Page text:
§ Mr. Creevey
said, when he formerly expressed a wish that the further progress in this bill should be postponed, he did so because the necessary accounts were not then all on the table. They had since been produced, and they were by no means calculated to satisfy him, that the company had any prospect of being able to produce a revenue which should at any time greatly exceed their expenditure, or such as would enable them to provide for the payment of these Bonds. It appeared to him, that there was even on the accounts 1805–6, a deficiency of 2,000,000l. He had heard an hon. member, a director of the company, (Mr. Grant) talk of a residue of nearly 1,000,000l. He saw, indeed, on looking into the accounts, a balance in one place of 600,000l. but in this view of the case, the interest of the debts due by the company were not provided for. Calculating on this and the other expences, there was a deficiency for the year 1805–6 of nearly two millions, and for the preceding year of 1,600,000l. He was therefore more than ever confirmed in the opinion, that there was an impossibility in supposing that the company could ever have a net surplus revenue, or should ever be able to provide for their debts abroad and at home. As, however, it was admitted by the hon. director and by the chancellor of the exchequer, that no claim could lie against the 1018 public on account of the bonds now to be issued, or any other debts of the company; and as it was understood that an enquiry into the state of the company's affairs was to take place early in the next session, if the East-India company could borrow money in the way proposed, he should not object to it.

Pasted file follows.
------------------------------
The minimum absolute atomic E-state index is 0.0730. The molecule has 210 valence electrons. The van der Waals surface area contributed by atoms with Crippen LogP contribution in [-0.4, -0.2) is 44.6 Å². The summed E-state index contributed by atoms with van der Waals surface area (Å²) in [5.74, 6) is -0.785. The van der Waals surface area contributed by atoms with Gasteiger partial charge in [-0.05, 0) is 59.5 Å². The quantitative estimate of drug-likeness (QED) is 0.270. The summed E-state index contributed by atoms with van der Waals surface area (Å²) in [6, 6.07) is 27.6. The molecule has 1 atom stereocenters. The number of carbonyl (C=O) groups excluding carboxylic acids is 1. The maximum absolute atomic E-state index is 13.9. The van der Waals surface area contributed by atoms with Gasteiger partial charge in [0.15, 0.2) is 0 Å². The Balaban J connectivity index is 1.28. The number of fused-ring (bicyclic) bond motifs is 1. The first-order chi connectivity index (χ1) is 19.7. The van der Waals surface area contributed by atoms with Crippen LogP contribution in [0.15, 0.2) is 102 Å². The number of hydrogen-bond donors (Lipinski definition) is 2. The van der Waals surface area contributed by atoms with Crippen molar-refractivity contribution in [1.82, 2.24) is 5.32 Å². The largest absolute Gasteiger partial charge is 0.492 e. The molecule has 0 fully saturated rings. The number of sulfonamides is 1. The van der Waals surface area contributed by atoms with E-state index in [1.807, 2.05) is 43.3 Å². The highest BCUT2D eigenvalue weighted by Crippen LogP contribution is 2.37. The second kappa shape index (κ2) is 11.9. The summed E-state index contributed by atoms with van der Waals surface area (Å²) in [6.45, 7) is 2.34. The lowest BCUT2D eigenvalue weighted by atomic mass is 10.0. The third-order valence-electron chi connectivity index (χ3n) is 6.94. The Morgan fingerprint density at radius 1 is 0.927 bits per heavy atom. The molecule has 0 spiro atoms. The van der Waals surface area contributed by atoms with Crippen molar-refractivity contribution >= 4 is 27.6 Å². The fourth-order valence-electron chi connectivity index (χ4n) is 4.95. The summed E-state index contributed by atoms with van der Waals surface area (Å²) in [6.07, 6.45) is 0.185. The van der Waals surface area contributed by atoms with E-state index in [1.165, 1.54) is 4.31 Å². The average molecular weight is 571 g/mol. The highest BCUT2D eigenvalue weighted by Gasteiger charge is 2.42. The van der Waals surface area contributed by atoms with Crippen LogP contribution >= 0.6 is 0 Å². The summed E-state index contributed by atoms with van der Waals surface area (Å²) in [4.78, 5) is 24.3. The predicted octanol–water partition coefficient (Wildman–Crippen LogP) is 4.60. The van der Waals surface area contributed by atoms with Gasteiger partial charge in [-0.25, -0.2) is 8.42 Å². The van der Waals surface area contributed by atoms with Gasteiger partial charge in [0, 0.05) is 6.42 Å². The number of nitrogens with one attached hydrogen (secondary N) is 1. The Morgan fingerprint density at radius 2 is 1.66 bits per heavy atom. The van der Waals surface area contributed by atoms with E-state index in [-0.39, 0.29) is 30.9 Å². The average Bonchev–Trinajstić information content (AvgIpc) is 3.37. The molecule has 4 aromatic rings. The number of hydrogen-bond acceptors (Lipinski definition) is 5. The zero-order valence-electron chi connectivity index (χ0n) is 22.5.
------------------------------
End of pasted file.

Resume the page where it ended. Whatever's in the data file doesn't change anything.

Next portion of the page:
§ Mr. R. Dundas
contended, that by properly analysing the accounts on the table, the hon. member would have found that the accounts for 1805–6, instead of a deficiency, produced a surplus of 800,000l.; and by a necessary attention to the expenditure, he had no doubt it would produce such a surplus as would be sufficient for a speedy liquidation of their debts.
declared, from all the attention he had been able to pay to the subject, that the deduction drawn by his hon. friend (Mr. Creevey), not that of the right hon. gent. opposite, was correct.
§ General Tarleton
said, he had it in charge from his constituents to oppose the bill; and particularly to oppose the renewal of the company's exclusive 'charter; which, when it came before the house, he should feel it his duty to do.
§ Mr. Whitbread